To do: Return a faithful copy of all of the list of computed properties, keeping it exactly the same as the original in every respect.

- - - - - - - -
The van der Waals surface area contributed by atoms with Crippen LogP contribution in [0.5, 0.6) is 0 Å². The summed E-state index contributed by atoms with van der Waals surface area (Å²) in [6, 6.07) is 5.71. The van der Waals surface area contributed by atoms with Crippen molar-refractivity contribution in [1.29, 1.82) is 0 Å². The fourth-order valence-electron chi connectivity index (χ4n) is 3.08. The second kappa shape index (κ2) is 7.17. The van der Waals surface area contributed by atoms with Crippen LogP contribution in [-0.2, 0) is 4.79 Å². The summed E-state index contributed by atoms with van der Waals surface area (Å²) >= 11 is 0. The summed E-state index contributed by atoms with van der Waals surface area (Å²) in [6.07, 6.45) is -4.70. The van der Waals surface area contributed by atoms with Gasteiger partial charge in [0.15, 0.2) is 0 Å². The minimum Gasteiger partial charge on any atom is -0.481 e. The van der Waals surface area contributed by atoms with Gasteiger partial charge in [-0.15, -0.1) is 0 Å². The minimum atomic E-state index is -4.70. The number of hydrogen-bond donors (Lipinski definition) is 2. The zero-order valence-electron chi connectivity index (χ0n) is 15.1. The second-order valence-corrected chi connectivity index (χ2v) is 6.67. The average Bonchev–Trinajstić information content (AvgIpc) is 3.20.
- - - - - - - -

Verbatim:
The van der Waals surface area contributed by atoms with Crippen LogP contribution in [0.5, 0.6) is 0 Å². The summed E-state index contributed by atoms with van der Waals surface area (Å²) in [6, 6.07) is 5.71. The van der Waals surface area contributed by atoms with Crippen molar-refractivity contribution in [1.29, 1.82) is 0 Å². The fourth-order valence-electron chi connectivity index (χ4n) is 3.08. The second kappa shape index (κ2) is 7.17. The van der Waals surface area contributed by atoms with Crippen LogP contribution in [-0.2, 0) is 4.79 Å². The summed E-state index contributed by atoms with van der Waals surface area (Å²) >= 11 is 0. The summed E-state index contributed by atoms with van der Waals surface area (Å²) in [6.07, 6.45) is -4.70. The van der Waals surface area contributed by atoms with Gasteiger partial charge in [0.15, 0.2) is 0 Å². The minimum Gasteiger partial charge on any atom is -0.481 e. The van der Waals surface area contributed by atoms with Gasteiger partial charge in [-0.15, -0.1) is 0 Å². The minimum atomic E-state index is -4.70. The number of hydrogen-bond donors (Lipinski definition) is 2. The zero-order valence-electron chi connectivity index (χ0n) is 15.1. The second-order valence-corrected chi connectivity index (χ2v) is 6.67. The average Bonchev–Trinajstić information content (AvgIpc) is 3.20.